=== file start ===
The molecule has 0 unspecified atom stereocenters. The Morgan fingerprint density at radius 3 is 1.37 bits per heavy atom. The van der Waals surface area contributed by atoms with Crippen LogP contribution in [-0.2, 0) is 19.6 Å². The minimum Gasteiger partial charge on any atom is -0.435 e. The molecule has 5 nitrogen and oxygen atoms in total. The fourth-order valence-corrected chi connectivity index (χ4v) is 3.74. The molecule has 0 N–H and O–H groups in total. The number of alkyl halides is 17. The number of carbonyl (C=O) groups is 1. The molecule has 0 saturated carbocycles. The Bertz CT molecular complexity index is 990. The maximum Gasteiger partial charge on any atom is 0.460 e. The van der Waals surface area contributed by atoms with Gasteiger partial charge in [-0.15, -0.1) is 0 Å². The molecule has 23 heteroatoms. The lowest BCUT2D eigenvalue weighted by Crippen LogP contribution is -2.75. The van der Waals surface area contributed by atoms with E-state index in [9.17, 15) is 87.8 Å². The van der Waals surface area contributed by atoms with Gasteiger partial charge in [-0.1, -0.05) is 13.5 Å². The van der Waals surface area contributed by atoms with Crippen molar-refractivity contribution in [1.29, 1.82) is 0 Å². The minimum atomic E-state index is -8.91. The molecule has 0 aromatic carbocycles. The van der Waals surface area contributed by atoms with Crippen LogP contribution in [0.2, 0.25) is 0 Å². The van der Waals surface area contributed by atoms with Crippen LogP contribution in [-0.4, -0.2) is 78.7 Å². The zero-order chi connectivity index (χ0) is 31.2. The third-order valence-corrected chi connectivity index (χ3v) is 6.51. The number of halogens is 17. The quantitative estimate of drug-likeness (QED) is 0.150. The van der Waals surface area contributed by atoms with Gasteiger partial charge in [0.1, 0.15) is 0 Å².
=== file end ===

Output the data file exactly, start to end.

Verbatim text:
The molecule has 0 unspecified atom stereocenters. The Morgan fingerprint density at radius 3 is 1.37 bits per heavy atom. The van der Waals surface area contributed by atoms with Crippen LogP contribution in [-0.2, 0) is 19.6 Å². The minimum Gasteiger partial charge on any atom is -0.435 e. The molecule has 5 nitrogen and oxygen atoms in total. The fourth-order valence-corrected chi connectivity index (χ4v) is 3.74. The molecule has 0 N–H and O–H groups in total. The number of alkyl halides is 17. The number of carbonyl (C=O) groups is 1. The molecule has 0 saturated carbocycles. The Bertz CT molecular complexity index is 990. The maximum Gasteiger partial charge on any atom is 0.460 e. The van der Waals surface area contributed by atoms with Gasteiger partial charge in [-0.15, -0.1) is 0 Å². The molecule has 23 heteroatoms. The lowest BCUT2D eigenvalue weighted by Crippen LogP contribution is -2.75. The van der Waals surface area contributed by atoms with E-state index in [9.17, 15) is 87.8 Å². The van der Waals surface area contributed by atoms with Gasteiger partial charge in [-0.1, -0.05) is 13.5 Å². The van der Waals surface area contributed by atoms with Crippen molar-refractivity contribution in [1.29, 1.82) is 0 Å². The minimum atomic E-state index is -8.91. The molecule has 0 aromatic carbocycles. The van der Waals surface area contributed by atoms with Crippen LogP contribution in [0.2, 0.25) is 0 Å². The van der Waals surface area contributed by atoms with Crippen LogP contribution in [-0.4, -0.2) is 78.7 Å². The zero-order chi connectivity index (χ0) is 31.2. The third-order valence-corrected chi connectivity index (χ3v) is 6.51. The number of halogens is 17. The quantitative estimate of drug-likeness (QED) is 0.150. The van der Waals surface area contributed by atoms with Gasteiger partial charge in [0.1, 0.15) is 0 Å².